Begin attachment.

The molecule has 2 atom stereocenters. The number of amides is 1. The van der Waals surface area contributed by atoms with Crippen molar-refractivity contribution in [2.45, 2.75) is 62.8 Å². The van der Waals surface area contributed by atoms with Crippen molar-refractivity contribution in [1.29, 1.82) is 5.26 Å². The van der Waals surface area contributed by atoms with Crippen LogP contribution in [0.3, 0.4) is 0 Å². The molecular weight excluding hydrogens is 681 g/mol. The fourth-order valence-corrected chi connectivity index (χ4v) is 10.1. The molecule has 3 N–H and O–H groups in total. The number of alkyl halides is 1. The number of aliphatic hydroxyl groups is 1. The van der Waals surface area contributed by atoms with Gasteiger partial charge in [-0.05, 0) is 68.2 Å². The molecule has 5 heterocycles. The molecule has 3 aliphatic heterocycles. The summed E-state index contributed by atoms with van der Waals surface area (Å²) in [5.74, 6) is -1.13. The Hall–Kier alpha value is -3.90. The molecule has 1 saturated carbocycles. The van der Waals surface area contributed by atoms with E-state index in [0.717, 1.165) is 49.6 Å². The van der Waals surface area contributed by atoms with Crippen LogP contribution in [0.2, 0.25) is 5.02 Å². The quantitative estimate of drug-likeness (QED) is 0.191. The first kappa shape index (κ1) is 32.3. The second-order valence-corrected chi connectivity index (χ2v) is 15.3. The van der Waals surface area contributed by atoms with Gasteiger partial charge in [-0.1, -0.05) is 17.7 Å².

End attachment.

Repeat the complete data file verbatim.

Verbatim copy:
The molecule has 2 atom stereocenters. The number of amides is 1. The van der Waals surface area contributed by atoms with Crippen molar-refractivity contribution in [2.45, 2.75) is 62.8 Å². The van der Waals surface area contributed by atoms with Crippen molar-refractivity contribution in [1.29, 1.82) is 5.26 Å². The van der Waals surface area contributed by atoms with Crippen LogP contribution in [0.3, 0.4) is 0 Å². The molecular weight excluding hydrogens is 681 g/mol. The fourth-order valence-corrected chi connectivity index (χ4v) is 10.1. The molecule has 3 N–H and O–H groups in total. The number of alkyl halides is 1. The number of aliphatic hydroxyl groups is 1. The van der Waals surface area contributed by atoms with Gasteiger partial charge in [-0.05, 0) is 68.2 Å². The molecule has 5 heterocycles. The molecule has 3 aliphatic heterocycles. The summed E-state index contributed by atoms with van der Waals surface area (Å²) in [5.74, 6) is -1.13. The Hall–Kier alpha value is -3.90. The molecule has 1 saturated carbocycles. The van der Waals surface area contributed by atoms with E-state index in [0.717, 1.165) is 49.6 Å². The van der Waals surface area contributed by atoms with Crippen LogP contribution in [0.2, 0.25) is 5.02 Å². The quantitative estimate of drug-likeness (QED) is 0.191. The first kappa shape index (κ1) is 32.3. The second-order valence-corrected chi connectivity index (χ2v) is 15.3. The van der Waals surface area contributed by atoms with Gasteiger partial charge in [-0.1, -0.05) is 17.7 Å².